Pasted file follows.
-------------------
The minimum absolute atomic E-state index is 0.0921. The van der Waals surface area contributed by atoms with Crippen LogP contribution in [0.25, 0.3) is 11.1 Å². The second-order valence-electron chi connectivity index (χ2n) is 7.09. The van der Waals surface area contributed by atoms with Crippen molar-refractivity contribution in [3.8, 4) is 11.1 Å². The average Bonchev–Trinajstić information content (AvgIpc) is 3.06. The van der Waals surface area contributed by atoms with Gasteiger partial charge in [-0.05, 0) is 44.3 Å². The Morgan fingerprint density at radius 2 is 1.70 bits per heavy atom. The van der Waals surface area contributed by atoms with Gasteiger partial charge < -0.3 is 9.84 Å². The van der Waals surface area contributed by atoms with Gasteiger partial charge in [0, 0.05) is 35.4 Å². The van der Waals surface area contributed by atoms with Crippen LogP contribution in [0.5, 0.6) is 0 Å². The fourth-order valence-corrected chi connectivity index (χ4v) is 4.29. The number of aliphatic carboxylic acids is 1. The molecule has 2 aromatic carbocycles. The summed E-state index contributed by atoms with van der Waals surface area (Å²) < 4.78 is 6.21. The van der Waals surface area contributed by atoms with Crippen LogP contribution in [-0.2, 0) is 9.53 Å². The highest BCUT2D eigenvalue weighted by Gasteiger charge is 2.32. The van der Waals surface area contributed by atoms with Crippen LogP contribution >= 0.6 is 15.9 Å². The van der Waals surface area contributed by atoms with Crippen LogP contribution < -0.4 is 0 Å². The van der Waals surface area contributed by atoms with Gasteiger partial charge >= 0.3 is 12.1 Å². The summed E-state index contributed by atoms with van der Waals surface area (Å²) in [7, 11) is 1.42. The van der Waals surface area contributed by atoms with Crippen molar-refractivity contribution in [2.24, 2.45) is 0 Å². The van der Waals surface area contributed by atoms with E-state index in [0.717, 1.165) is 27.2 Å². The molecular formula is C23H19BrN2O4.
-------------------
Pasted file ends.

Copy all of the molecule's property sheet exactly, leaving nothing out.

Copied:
The minimum absolute atomic E-state index is 0.0921. The van der Waals surface area contributed by atoms with Crippen LogP contribution in [0.25, 0.3) is 11.1 Å². The second-order valence-electron chi connectivity index (χ2n) is 7.09. The van der Waals surface area contributed by atoms with Crippen molar-refractivity contribution in [3.8, 4) is 11.1 Å². The average Bonchev–Trinajstić information content (AvgIpc) is 3.06. The van der Waals surface area contributed by atoms with Gasteiger partial charge in [-0.05, 0) is 44.3 Å². The Morgan fingerprint density at radius 2 is 1.70 bits per heavy atom. The van der Waals surface area contributed by atoms with Gasteiger partial charge < -0.3 is 9.84 Å². The van der Waals surface area contributed by atoms with Gasteiger partial charge in [0, 0.05) is 35.4 Å². The van der Waals surface area contributed by atoms with Crippen LogP contribution in [0.5, 0.6) is 0 Å². The fourth-order valence-corrected chi connectivity index (χ4v) is 4.29. The number of aliphatic carboxylic acids is 1. The molecule has 2 aromatic carbocycles. The summed E-state index contributed by atoms with van der Waals surface area (Å²) < 4.78 is 6.21. The van der Waals surface area contributed by atoms with Crippen LogP contribution in [-0.2, 0) is 9.53 Å². The highest BCUT2D eigenvalue weighted by Gasteiger charge is 2.32. The van der Waals surface area contributed by atoms with Crippen LogP contribution >= 0.6 is 15.9 Å². The van der Waals surface area contributed by atoms with Crippen LogP contribution < -0.4 is 0 Å². The van der Waals surface area contributed by atoms with Gasteiger partial charge >= 0.3 is 12.1 Å². The summed E-state index contributed by atoms with van der Waals surface area (Å²) in [7, 11) is 1.42. The van der Waals surface area contributed by atoms with Crippen molar-refractivity contribution in [2.24, 2.45) is 0 Å². The van der Waals surface area contributed by atoms with E-state index in [0.717, 1.165) is 27.2 Å². The molecular formula is C23H19BrN2O4.